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Spokane, Washington  Est. May 19, 1883
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Spray-paint muralist adds Altamont Street art to Spokane’s underpass galleries

When he first moved to Spokane, mural artist Daniel Lopez fell in love with the finches frolicking near his downtown apartment.

“I’d sit down at the bus stop and just sort of watch them,” said Lopez, 35. “I could tell some of them were mischievous, some of them were just like jerks. I could just tell their character by looking at them.”

Four years later, those boisterous birds inspired the prolific spray-paint artist’s latest work, a mural depicting swooping magpies and finches flying beneath the Interstate 90 overpass at Altamont Street. Lopez, a California native whose work can be seen on the Boulevard Mercantile Building on Monroe Street and several walls in the Garland and West Central neighborhoods, put the finishing touches this week on “Fly With Me,” the latest in a series of murals aimed at beautifying downtown corridors.

Lopez’s vision of an eye-popping blue sky filled with native birds flying in harmony was selected from about a dozen proposals and funded by the nonprofit Spokane Arts. A selection committee included representatives of the East Central neighborhood, said Melissa Huggins, the art nonprofit’s executive director.

“We’re usually only able to do one or two of these murals each year,” Huggins said. The Altamont location was selected for updating this year because it’s close to the recently completed $4.3 million overhaul of East Sprague Avenue. Existing artwork, painted by dozens of volunteers with latex paint in the fall of 1995, was also starting to fade and crack, Huggins said.

“It was in pretty rough shape,” she said.

The city has been filling its cavernous railroad viaducts and interstate overpasses with public art since the early 1990s. In the early days, multiple artists would be given small sections of a wall to create their visions. Lately, Spokane Arts has been commissioning specific artists, like Lopez, to do the work.

Over the past two decades, more than 35 public murals throughout town have been commissioned by the city and Spokane Arts, Huggins said. They include technicolor portraits peeking out at cars beneath the bridge supports on Adams Street in west downtown, and the menagerie of cryptozoological creatures, including the region’s most famous beast, Bigfoot, beneath the tracks at Wall Street.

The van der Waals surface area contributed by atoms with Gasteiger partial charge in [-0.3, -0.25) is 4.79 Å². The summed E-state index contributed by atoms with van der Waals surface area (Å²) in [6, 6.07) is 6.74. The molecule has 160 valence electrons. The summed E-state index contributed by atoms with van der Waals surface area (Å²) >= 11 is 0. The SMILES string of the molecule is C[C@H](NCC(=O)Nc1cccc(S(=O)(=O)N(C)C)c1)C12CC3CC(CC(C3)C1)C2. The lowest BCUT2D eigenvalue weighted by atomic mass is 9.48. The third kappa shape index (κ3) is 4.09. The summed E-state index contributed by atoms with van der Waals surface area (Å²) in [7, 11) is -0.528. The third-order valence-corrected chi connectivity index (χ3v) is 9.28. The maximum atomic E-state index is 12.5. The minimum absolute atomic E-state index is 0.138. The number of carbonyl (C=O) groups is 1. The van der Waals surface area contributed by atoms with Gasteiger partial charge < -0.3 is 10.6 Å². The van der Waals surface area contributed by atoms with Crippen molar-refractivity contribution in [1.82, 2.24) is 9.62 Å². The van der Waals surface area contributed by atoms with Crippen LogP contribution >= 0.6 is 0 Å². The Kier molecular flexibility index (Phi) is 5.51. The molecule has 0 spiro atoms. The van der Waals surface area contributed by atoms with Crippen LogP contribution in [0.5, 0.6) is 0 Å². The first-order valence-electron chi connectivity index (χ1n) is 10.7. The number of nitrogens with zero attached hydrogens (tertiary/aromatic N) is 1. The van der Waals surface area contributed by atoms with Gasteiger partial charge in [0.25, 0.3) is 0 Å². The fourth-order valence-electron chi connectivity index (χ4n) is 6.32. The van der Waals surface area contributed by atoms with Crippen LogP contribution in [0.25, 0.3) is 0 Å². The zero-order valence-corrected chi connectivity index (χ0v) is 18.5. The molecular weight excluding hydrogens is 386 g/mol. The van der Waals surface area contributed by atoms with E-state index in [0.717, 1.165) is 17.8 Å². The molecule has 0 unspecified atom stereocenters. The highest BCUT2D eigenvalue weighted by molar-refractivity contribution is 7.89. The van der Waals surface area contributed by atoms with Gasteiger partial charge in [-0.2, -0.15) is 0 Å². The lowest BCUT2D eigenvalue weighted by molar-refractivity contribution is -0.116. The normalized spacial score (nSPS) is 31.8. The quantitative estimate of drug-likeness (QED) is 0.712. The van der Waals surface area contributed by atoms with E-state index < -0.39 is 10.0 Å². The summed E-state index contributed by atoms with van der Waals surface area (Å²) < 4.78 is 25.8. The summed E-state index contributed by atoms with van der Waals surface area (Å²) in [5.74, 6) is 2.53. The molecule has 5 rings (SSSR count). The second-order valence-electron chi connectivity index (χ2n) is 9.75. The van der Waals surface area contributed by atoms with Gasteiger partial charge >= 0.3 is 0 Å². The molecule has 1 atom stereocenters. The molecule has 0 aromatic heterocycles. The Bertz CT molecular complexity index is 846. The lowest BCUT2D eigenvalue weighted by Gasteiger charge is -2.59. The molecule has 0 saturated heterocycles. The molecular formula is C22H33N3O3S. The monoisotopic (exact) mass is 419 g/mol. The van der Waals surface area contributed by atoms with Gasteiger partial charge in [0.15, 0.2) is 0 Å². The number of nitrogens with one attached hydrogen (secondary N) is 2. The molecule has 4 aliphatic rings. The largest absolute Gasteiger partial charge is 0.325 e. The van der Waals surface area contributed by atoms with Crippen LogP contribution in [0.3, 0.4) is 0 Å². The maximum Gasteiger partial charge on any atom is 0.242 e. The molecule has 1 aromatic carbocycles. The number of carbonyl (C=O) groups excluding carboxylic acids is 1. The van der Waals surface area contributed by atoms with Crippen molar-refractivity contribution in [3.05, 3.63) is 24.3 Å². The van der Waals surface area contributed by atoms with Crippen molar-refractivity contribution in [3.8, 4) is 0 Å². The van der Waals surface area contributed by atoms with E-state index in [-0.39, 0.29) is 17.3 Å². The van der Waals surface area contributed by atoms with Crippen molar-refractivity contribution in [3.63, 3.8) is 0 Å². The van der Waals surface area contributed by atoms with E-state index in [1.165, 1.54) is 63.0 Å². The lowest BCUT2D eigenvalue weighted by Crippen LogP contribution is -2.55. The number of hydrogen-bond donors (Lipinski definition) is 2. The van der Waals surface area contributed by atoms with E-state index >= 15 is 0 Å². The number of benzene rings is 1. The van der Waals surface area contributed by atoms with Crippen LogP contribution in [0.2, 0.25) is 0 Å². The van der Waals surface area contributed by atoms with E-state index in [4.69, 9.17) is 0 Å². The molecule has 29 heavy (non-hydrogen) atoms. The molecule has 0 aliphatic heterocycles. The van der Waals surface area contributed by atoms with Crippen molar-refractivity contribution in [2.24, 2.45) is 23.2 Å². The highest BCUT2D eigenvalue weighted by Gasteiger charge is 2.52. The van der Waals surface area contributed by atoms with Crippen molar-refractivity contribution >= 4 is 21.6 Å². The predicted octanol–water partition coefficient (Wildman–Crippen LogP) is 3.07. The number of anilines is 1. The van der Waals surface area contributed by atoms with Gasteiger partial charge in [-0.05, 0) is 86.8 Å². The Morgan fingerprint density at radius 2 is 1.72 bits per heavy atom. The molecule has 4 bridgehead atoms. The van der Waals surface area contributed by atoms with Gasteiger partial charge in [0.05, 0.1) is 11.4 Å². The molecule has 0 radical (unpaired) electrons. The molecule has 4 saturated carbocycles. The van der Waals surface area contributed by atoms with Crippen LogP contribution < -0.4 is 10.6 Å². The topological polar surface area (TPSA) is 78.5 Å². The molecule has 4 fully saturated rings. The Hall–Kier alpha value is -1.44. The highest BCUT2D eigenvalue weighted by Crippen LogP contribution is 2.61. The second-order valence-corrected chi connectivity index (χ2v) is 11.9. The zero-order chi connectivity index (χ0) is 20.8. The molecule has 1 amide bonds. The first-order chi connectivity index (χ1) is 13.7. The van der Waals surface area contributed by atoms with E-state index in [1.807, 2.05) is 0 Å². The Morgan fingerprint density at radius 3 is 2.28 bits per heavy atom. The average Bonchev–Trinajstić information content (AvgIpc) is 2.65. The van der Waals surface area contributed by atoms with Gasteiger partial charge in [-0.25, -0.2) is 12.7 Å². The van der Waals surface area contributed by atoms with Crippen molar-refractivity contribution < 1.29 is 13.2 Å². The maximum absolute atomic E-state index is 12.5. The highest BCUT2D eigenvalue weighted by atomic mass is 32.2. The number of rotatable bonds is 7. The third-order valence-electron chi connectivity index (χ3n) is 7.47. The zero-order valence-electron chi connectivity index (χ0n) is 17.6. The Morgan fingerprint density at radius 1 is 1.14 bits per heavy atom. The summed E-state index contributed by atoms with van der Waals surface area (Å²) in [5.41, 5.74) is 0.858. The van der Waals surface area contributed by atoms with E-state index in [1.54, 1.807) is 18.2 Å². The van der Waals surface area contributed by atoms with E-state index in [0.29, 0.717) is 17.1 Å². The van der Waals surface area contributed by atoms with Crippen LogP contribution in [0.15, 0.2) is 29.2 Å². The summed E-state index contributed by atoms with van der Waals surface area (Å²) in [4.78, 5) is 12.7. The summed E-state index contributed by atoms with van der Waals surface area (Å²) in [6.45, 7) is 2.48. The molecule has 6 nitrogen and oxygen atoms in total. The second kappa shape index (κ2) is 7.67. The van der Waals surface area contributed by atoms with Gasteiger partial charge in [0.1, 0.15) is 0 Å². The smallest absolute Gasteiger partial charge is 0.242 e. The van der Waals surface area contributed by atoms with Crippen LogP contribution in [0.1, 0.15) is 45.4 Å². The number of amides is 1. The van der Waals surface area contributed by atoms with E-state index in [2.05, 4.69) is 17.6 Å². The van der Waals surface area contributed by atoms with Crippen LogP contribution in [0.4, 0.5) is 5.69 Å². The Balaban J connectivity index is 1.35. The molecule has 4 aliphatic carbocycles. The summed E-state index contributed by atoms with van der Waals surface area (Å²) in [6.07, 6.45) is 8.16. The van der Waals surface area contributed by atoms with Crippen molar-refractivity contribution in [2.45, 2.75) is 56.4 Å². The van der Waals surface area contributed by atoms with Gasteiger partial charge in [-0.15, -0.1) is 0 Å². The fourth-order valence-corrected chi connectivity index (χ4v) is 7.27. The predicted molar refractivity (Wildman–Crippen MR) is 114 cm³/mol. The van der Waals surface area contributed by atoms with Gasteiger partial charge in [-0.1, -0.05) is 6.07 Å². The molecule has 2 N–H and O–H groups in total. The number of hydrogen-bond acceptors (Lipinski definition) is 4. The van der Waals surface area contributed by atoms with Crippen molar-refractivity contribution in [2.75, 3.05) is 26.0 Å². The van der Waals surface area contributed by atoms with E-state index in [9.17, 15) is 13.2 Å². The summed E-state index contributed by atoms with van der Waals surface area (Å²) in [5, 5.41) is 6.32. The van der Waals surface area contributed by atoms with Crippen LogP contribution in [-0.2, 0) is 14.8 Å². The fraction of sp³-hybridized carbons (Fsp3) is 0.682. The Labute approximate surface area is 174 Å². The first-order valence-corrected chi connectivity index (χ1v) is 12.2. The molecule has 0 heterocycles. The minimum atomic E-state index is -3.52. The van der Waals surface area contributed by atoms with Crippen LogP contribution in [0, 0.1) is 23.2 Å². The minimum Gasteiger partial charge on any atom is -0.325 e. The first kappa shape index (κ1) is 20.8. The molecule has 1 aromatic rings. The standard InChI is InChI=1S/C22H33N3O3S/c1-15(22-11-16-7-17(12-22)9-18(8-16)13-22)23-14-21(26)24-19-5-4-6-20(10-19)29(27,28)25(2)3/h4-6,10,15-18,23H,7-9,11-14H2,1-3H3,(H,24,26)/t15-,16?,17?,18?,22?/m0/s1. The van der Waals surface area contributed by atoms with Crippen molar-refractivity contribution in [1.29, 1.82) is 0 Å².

Lopez said he was inspired by the work of brothers Todd and Cain Benson, the mural team responsible for the collection of photo-realistic faces emblazoned on the railroad supports at Maple Street, near the entrance to Browne’s Addition.

“I’d always been an artist. I have a graffiti art background,” Lopez said. “In my head I thought, maybe I could do that.”

The Bensons’ work, completed in 2014, is in need of some touching up, Huggins said. The team has been busy this summer working on an interior mural at Columbia Basin College in Pasco, she said, but the restoration work could take place before the weather turns too cold to work outside.

Lopez worked feverishly on his Altamont piece after smoky air delayed his start around Labor Day. The artist said he often started work around 8 a.m. each morning, laying down the layers of spray paint that would become feather patterns of the flock beneath the highway.

“I think it was a record-breaking time, man,” Lopez said. “It was not normal.”

The work has already caught the eye of the neighborhood. Lopez said several passers-by complimented him on the work, and as he stood discussing his art earlier this week beneath the overpass, local photographer Rachel Fellows waited for an appointment with a model to snap some pictures with the birds as backdrop.

“The colors are really vibrant,” Fellows said. “It’s, like, begging to be photographed.”

Spokane Arts has planned a public dedication ceremony at the site of the mural at 3:30 p.m. Thursday, Huggins said. Lopez said he’ll take some time after completing his work to reflect, and possibly take a flight out of Spokane for the winter so that he can continue to practice his craft.

“I broke myself for three weeks straight to get this thing going,” he said.

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